Jeroen J. G. van Merriënboer
Jeroen J. G. van Merriënboer (1959) is full professor of Learning and Instruction at Maastricht University, The Netherlands, where he is heading the research program of the Graduate School of Health Professions Education (SHE). He holds a Master's degree in experimental psychology from the VU University of Amsterdam and a Ph.D. degree in instructional technology from the University of Twente. Van Merriënboer specializes in cognitive architecture and instruction, instructional design for complex learning, holistic approaches to instructional design, and adaptive e-learning applications. He has published over 150 scientific articles in the areas of learning and instruction and medical education. He is associate editor of the high-impact journal Learning and Instruction and also serves on the board of other highly ranked scientific journals, such as Educational Research Review; Educational Technology, Research and Development; Computers in Human Behavior; Technology, Instruction, Cognition and Learning; Journal of Educational Computing Research, and Educational Technology. His prize-winning monograph Training Complex Cognitive Skills (1997) describes his four-component instructional design model for complex skills training and offers a systematic, research-based approach to designing environments for complex learning. He received several awards and prizes for his scientific work; apart from prizes for publications and PhD supervision, he was declared world leader in educational technology by Training Magazine and received the international contributions award from the Association for Educational Communications and Technology.
Paul A. Kirschner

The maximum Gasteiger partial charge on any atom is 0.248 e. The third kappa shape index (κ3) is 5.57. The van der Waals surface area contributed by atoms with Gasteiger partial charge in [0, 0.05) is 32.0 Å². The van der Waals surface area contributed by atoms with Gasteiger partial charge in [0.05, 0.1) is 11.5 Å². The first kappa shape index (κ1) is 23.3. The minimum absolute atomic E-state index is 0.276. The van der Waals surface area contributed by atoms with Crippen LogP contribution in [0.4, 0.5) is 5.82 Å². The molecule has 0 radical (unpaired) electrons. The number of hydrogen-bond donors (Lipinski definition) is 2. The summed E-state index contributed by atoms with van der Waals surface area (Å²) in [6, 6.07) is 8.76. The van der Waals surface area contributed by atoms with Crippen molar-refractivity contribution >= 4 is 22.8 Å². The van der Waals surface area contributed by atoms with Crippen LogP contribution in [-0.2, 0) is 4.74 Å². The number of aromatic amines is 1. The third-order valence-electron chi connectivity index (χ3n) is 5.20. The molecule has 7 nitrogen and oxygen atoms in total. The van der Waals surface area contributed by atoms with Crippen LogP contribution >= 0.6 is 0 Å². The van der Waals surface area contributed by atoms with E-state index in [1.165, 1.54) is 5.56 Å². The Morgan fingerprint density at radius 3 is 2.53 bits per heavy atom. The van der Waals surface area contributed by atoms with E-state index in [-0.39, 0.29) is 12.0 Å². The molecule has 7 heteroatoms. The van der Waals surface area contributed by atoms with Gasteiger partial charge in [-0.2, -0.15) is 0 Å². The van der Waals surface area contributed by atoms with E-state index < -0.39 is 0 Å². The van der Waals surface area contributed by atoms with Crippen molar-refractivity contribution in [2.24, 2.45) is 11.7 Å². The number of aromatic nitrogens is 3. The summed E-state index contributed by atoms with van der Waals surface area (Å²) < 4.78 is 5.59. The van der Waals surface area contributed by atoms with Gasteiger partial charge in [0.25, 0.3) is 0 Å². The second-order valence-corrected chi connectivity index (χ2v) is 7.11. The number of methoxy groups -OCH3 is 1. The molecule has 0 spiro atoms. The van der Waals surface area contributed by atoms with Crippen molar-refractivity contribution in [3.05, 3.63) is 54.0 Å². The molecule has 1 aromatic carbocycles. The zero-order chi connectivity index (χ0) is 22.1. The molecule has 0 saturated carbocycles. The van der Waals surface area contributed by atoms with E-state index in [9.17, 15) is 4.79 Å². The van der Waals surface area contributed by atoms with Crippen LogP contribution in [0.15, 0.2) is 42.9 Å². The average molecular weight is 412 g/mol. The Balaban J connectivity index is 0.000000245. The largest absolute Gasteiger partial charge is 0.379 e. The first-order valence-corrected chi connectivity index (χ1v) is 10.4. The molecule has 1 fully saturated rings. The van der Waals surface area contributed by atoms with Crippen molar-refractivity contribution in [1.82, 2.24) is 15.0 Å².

Paul A. Kirschner (1951) is professor of Educational Psychology, Program Chair of the Learning and Cognition program and Coordinator of Research at the Centre for Learning Sciences and Technologies (CELSTEC) at the Open University of the Netherlands, and Program Chair of the Lifelong Learning in a Cognitive Educational Perspective at the Netherlands Laboratory for Lifelong Learning (NeLLL). He is an internationally recognized expert in his field. A few notable examples of this are his election to both the CSCL Board (within the International Society for the Learning Sciences) and the Executive Committee of the Society of which he was President in 2010, his selection to the Scientific Technical Council of the Foundation for University Computing Facilities (SURF WTR), his Chief Editorship of the Journal of Computer Assisted learning and Associate Editorship of Computers in Human Behavior, and his editorship of two other recent books (Visualizing Argumentation and What we know about CSCL). He has published over 180 scientific articles in the areas of learning and instruction. His areas of expertise include lifelong learning, computer supported collaborative learning, designing electronic and other innovative learning environments, media-use in education, development of teacher extensive (distance) learning materials, use of practicals for the acquisition of cognitive skills and competencies, design and development of electronic learning and working environments, and innovation and the use of information technology educational systems.